Home is where the businesses areDevelopments bring work, play closerMonday, November 17, 2008 3:02 AMTHE COLUMBUS DISPATCHTOM DODGE | Dispatch
Curb work is being done at Oak Park in Dublin, a new development that makes it easy to get around by bike or on foot.The Oak Park development, rising from a Dublin field in Union County, will contain a bit of everything --- town homes and single-family houses, stores, offices and restaurants.
The deal is that, if you live there, you can walk or bike to shop, get a bite to eat, go to the bank or even to work, not to mention visit the nearby Glacier Ridge Metro Park.
No driving means not using gasoline, which means not contributing to the ever-present carbon footprint.
Dublin is among a number of central Ohio communities that are encouraging neighborhood-friendly commercial developments, hoping to better combine shopping, working and living.
"One of the things we're trying to do with neighborhood centers is get away from strip malls, trying to make sure uses are mixed," Dublin senior planner Carson Combs said.
Even better is using bikeways and sidewalks, as Oak Park will, to tie the centers to nearby neighborhoods, which helps cut traffic on major roads, Combs said.
New Albany's master plan calls for such development, and Hilliard also is pushing for more neighborhood-friendly commercial areas, said Amy Lowe of the Mid-Ohio Regional Planning Commission.
The aim is that people won't have to drive across town to buy a gallon of milk, Lowe said.
That will make the neighborhoods more like Worthington or Bexley, which attract the young, well-educated urban professionals whom area leaders are struggling to keep in Franklin County.
"We want to make sure central Ohio is competitive," MORPC Executive Director Chester Jourdan said. "We're competing against other parts of the country, other nations."
Look at Columbus' own German Village, where century-old brick houses sit next to restaurants and stores, said Ken Meter, who heads the Minneapolis-based Crossroads Resource Center, which focuses on building strong local economies.
Residents frequent those businesses, keeping dollars in the neighborhood. That helps sustain not only the businesses but also the value of the homes around them, Meter said.
Traditional strip centers cater to neighborhoods, too, but they are auto-oriented, said Jennifer Evans-Cowley, a professor of city and regional planning at Ohio State University. "If you're a pedestrian, it's not a safe route."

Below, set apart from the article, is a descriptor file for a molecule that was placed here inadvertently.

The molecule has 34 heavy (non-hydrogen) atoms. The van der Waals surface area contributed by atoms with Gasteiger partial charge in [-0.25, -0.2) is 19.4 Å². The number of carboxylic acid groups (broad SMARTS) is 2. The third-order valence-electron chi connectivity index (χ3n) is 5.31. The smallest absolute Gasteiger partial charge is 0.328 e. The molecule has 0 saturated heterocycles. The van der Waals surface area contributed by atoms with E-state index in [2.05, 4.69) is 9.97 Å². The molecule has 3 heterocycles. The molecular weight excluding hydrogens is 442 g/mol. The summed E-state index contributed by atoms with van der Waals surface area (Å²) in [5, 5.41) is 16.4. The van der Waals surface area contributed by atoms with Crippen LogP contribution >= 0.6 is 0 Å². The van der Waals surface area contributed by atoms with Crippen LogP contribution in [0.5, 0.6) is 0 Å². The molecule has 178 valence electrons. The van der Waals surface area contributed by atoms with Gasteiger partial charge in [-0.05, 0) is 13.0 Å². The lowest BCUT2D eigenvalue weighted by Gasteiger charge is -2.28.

Columbus ranks 27th for walkability among the country's 40 largest cities, according to Walk Score. That's a Web site, www.walkscore.com, where you can plug in your address and gauge how car-dependent your neighborhood is, based on your home's proximity to stores, restaurants, libraries, schools and parks.
New Albany's master plan calls for retail strip centers near Rt. 161 interchanges, while the village's center would offer offices and specialty shops linked to neighborhoods by trails, said Jennifer Chrysler, community development director.
Bike paths also link office parks with retail centers near 161, she said. And Mount Carmel New Albany Surgical Hospital on Rt. 62 is next to the developing Smith Mills Shoppes, a mix of neighborhood-scale retailers, offices and homes.
"The fact we had the hospital developed as part of the community helped shape the retail development," Chrysler said.
Hilliard City Council will vote Nov. 24 on whether to pay a consultant $1.24 million to develop a comprehensive plan that better integrates sidewalks and paths with development so people can walk from their homes to stores or parks.
Hilliard has zoned land along Britton Road west of I-270 so that offices, homes and a neighborhood town center would be linked, Service Director Clyde "Butch" Seidle said.
"You get some responsible residential growth, not the untethered growth that you saw in the late 1990s and early 2000s," he said.
People, not speed.